Throughout the seventies and into the early eighties, Ford's output, both as director and writer, was prolific, and included two movies he directed in Italy.  Most of his films were at the 'upper' end of the sexploitation market, including the likes of The Wife Swappers, The Sexplorer and Sex Express, and proved very profitable.  But by the late eighties, with the traditional British sex film (not to mention the rest of the British film industry) on its last legs, Ford found himself working for US exploitation producer Dick Randall, directing from his own script what was to be his last film: Urge to Kill, aka Attack of the Killer Computer.  Presumably intended as a direct-to-video release, Urge to Kill was made on what was clearly a miniscule budget, eschewing studio sets for the actual homes its star and producer, (it appears to have no exterior shots whatsoever, with, apart from the brief opening sequence in a recording studio and a scene in a female charcter's bedroom as she speaks to the main protagonist on the phone, the action taking place entirely within the confines of the main character's flat and garage).   A truly bizarre concoction, Urge to Kill seems to be an attempt to combine elements of the sex film, science fiction and the so-called 'video nasties' which had obsessed the tabloids earlier in the decade.  Clearly trying to exploit the 1980s upsurge of interest in home computing, the plot concerns a wealthy record producer, (played by the late Peter Gordeno, an actor and dancer probably best remembered for playing the regular captain of the 'Skydiver' submarine in Gerry Anderson's UFO TV series), who has his luxurious flat's functions controlled by a computer he calls S.E.X.Y (which, inevitably, has a female voice and 'personality').  In a gender reversal of 1977's Demon Seed, the computer develops an infatuation with Gordeno's character - Bono Zorro (yes, really) -  and attempts to take over his life, finding ingenious ways of disposing of his various female companions, which the computer perceives of as threats.

These methods include boiling one girl to death in a read hot shower, doing something similar to another one in a hot tub and frying another one to death on a sun bed, (this makes her breasts explode, for some reason).  In order to allay Gordeno's suspicions, in each case no trace is left of the unfortunate victim, leaving him to assume, initially at least, that they've simply left the flat.  Eventually finding himself trapped in the flat with his friend Jane by S.E.X.Y (who controls the door locks and external phone line), the film starts to take a truly bizarre turn, with the computer manifesting itself as a green-skinned naked girl. sporting a hairdo reminiscent of Paul Wegener's in Der Golem.  In this guise, not only does S.E.X.Y begin to influence Gordeno's mind, effectively brainwashing him, but also seduces him and appears to have sex with him.  I say 'appears' as at this point in the film it isn't entirely clear as to whether the green girl is an actual physical manifestation of the computer or simply some kind of hypnotically induced hallucination on Gordeno's part.  (During the sequence where she makes love to Gordeno, I was half expecting Jane to walk into the bedroom and find him in bed alone, masturbating furiously.  There is also a later sequence, involving Gordeno watching two prostitutes called up by S.E.X.Y wrestling in his living room, which is shot in such a way that it could be inferred that only he, and not Jane, can see the girls).  The matter is finally resolved later in the film, when the green girl is not only seen by Jane, but twice tries to kill her, demonstrating in the process that she is very real and very solid.  Which, of course, makes no sense whatsoever, but marks Urge to Kill out as an example of the highest order of schlock: a film so barmy that you feel that you've stumbled into someone else's fever dream.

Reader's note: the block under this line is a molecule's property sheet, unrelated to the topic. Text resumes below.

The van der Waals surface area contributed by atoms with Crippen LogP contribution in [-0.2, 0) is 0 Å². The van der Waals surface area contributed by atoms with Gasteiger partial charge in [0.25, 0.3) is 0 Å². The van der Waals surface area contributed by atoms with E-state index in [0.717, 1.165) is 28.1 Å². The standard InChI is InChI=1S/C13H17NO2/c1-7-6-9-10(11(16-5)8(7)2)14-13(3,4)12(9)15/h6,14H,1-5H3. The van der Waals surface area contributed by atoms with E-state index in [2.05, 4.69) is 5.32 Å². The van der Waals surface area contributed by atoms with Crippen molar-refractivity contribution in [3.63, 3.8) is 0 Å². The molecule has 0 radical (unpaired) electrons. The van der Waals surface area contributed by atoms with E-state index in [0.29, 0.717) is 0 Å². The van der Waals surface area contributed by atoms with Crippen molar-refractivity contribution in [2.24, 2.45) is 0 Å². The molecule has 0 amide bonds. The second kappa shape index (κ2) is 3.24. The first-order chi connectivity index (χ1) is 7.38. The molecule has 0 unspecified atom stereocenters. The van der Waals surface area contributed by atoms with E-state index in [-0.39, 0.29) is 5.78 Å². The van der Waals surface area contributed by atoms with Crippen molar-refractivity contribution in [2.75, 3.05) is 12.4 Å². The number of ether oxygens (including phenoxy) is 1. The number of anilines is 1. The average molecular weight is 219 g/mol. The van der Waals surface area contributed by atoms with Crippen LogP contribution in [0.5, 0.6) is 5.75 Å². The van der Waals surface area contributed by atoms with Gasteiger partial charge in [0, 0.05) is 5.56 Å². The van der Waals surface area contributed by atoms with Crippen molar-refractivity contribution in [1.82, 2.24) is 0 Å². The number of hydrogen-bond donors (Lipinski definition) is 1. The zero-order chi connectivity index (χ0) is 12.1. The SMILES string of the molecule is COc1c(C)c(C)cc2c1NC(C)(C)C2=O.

Indeed, with its lack of any external 'outside' world, bland eighties interiors and green skinned naked killer computer women, the whole thing develops a dream like quality, playing out as a sexual fantasy turned nightmare.  Which seems to be the key to the film.  The female characters are all portrayed as being, to one degree or another, predatory, seeking to exploit Gordeno for their own purposes, with S.E.X.Y being the ultimate expression of the controlling and possessive women.  Whilst it might be possible to give the film some kind of feminist reading - Gordeno's character is clearly a male chauvinist and serial sexual exploiter of women who has the tables turned on him by S.E.X.Y who treats him as a sex object, callously casting him aside when she's finished with him - it is doubtful that was Ford's intention: the film comes over as overtly misogynistic in its portrayal of women. 

Originally to be titled Attack of the Killer Computer, the title was apparently changed when producer Randall realised that he had the rights to a song called 'Urge to Kill', (which plays over the titles). Despite the obviously tiny budget, the film is actually reasonably well made, (which is only to be expected from a director of Ford's experience), with the murder sequences well mounted and delivered with a reasonable degree of suspense. In terms of overall production values and performances, Urge to Kill is very much on a par with other cheap direct-to-video releases of the era, with Ford's direction lifting it above the average. Adding to film's slightly surreal and disembodied feel, (the whole thing seems to take place in some kind of limbo with only a tenuous connection to the 'real' world), although shot in the UK with a British cast, all of the female characters have been redubbed with mid-Atlantic accents, (Gordeno sported his own mid-Atlantic accent as a matter of course).  Even the telephones have had their distinctive UK ring tones replaced with their US equivalent.  Despite this obvious attempt to prepare the movie for the US market, in the event it was never released, gathering dust on a shelf for decades.  Still unreleased in either the UK or US, Urge to Kill apparently had a French DVD release a few years ago.  Something of an ignominious end to Ford's long career, it seems to have precipitated his departure from the world of film making, exploitation or otherwise.  Re-inventing himself as a novelist - he had two roman-a-clef style novels set against a Hollywood background published in 1989 and 1990 - Ford eventually expired in 1995 in the Bromley branch of W H Smiths, the victim of a heart attack.